HollywoodChicago.com RSS   Facebook   HollywoodChicago.com on Twitter   Free Giveaway E-mail   

Ran

Akira Kurosawa’s ‘Ran’ a Must-See on the Big Screen

Akira Kurosawa of "Ran"

CHICAGO – Of all the cinematic variations on Shakespeare’s “King Lear,” Akira Kurosawa’s “Ran” is one of the few that, dare I say, improves on the Bard’s original blueprint.

Blu-Ray Review: ‘Contempt,’ ‘The Ladykillers,’ ‘Ran’

Contempt

CHICAGO – I have to admit to a bit of trepidation every time a studio outside of the widely acknowledged masters tries their hand at catalog releases but the Lionsgate/StudioCanal Blu-ray releases of “Contempt,” “The Ladykillers,” and “Ran” are spectacular. Not only do the films look amazing in HD but they’ve been given copious special features. Don’t miss them.

DVD Review: Akira Kurosawa Returns to Criterion Collection With ‘Dodes’da Ken’

Dodes'da Ken
HollywoodChicago.com DVD Rating: 4.0/5.0
DVD Rating: 4.0/5.0

CHICAGO – I’m not sure, but I think there are more Akira Kurosawa titles available in the Criterion Collection than any other filmmaker. His classic films like “Ran,” “Rashomon,” “Seven Samurai,” and “Yojimbo” have been critically acclaimed releases for the influential series of DVDs. His 24th title in the Criterion Collection is last week’s “Dodes’da Ken,” one of the greatest directors of all time’s first film in color.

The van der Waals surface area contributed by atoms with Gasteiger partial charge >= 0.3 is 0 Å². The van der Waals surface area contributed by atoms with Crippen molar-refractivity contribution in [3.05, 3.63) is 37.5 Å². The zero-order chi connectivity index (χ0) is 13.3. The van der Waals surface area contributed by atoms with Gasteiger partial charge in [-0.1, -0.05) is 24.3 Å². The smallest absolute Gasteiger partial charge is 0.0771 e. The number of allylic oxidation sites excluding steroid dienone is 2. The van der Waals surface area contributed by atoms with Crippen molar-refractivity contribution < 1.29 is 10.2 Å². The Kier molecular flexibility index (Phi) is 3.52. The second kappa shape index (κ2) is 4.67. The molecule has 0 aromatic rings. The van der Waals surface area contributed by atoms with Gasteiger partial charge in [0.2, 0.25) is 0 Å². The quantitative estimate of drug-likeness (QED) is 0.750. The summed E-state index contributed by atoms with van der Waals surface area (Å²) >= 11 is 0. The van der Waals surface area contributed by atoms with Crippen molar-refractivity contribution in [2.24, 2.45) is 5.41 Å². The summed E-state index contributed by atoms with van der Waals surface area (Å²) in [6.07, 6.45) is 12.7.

Hot stories on the Web


Syndicate content

User Login

Free Giveaway Mailing

TV, DVD, BLU-RAY & THEATER REVIEWS

  • Bad Words

    Looming over “Bad Words” is the potential it could have had, as is, were it released ten years ago. With its focus of R-rated behavior poking at the projected innocence of children, along with the couple of chromosomes that keep Bateman’s Trilby from being a Vince Vaughn character, this movie is certainly a product of the comedies that have sculpted out the manchild story in the past decade.

  • Winter's Tale

    The theatrical poster for “Winter’s Tale,” after promising that “It’s not a true story, it’s a love story,” made a large demand from its viewers at the bottom: “This Valentine’s Day, Believe In Miracles.” While there is indeed a difference between filmmaking and marketing, it is hard to not imagine writer/director Akiva Goldsman whispering “believe in miracles” into the ear of every executive who helped “Winter’s Tale” come to life, immediately after throwing glitter on them.

Advertisement


HollywoodChicago.com on Twitter

archive

HollywoodChicago.com Top Ten Discussions
referendum
tracker